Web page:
Imagine a Venn diagram charting three qualities: silly, gross and dumb. At the point where they overlap, you will find the fright film spoof “A Haunted House 2,” a scattershot, anything-goes affair that’s unapologetically stupid. Proudly stupid. Aggressively stupid.
The film is writer-star Marlon Wayans’ take on suburban ghost stories. Putting himself, a black man, at the center of that usually lily-white genre gives him a target-rich environment for broad, politically incorrect satire. The first entry in the series gave Wayans’ upwardly mobile new homeowner a head-spinning freak show of a girlfriend (we’ve all been there, am I right, guys?). Those demons banished, he takes another shot at suburban life with his new girlfriend (Jaime Pressly) and her two teenagers.
Once again the road to settling down and relationship-building is strewn with supernatural stumbling blocks. Wayans is repeatedly hypnotized by a chalk-faced, creepy-eyed antique doll whose erotic magic sends him into a mating frenzy, typically when Pressly or her kids are approaching the bedroom door. The star’s gymnastic, flesh-baring humping and randy pillow talk is funny at first. It’s not the kind of joke that improves with repetition, though. Wayans beats it to death, then to smithereens, then to dust motes.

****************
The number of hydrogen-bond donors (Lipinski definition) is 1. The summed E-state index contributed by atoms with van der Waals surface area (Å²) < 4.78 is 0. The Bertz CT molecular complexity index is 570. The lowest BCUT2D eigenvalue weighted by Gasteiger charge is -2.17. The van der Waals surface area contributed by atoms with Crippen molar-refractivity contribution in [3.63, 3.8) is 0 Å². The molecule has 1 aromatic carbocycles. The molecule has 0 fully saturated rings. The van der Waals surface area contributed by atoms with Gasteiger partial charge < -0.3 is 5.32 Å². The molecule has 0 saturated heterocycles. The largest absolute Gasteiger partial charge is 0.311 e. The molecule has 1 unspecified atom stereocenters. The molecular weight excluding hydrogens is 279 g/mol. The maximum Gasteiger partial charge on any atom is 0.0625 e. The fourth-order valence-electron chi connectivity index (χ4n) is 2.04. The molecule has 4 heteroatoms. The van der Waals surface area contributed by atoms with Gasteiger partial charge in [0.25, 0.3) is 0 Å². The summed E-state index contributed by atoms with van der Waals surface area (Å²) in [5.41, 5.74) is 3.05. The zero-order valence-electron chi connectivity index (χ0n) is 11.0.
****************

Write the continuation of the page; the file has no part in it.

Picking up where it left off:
To the limited degree that the film works, it’s thanks to the all-in commitment of the cast. In a Santeria blood sacrifice ritual, Wayans has to catch, pummel and slaughter a chicken that turns out to be remarkably uncooperative and tough. The scene is a master class in physically punishing, over-the-top slapstick.
Pressly is winning as Wayans’ oblivious, cougarish new squeeze. Gabriel Iglesias provides good-humored ethnic awkwardness as Wayans’ Hispanic neighbor and Cedric the Entertainer returns as a serenely sinful exorcist.
The film parodies a lot of movies that deserve it (its basic framework comes from the “Paranormal Activity” series, the doll from “The Conjuring”) and one or two that deserve better (the sublimely scary “Sinister” gets a thorough drubbing, turning its occult killer into an accident-prone klutz).
The script is lazy, recycling countless genre clichés rather than inventing novel twists. The jokes aren’t just painted in broad strokes, they’re applied with a roller. But at least in one way, “A Haunted House 2” improves on the first entry in the series. That film had a long, gratuitous shot of Nick Swardson’s bare rump, a horror that the sequel spares us.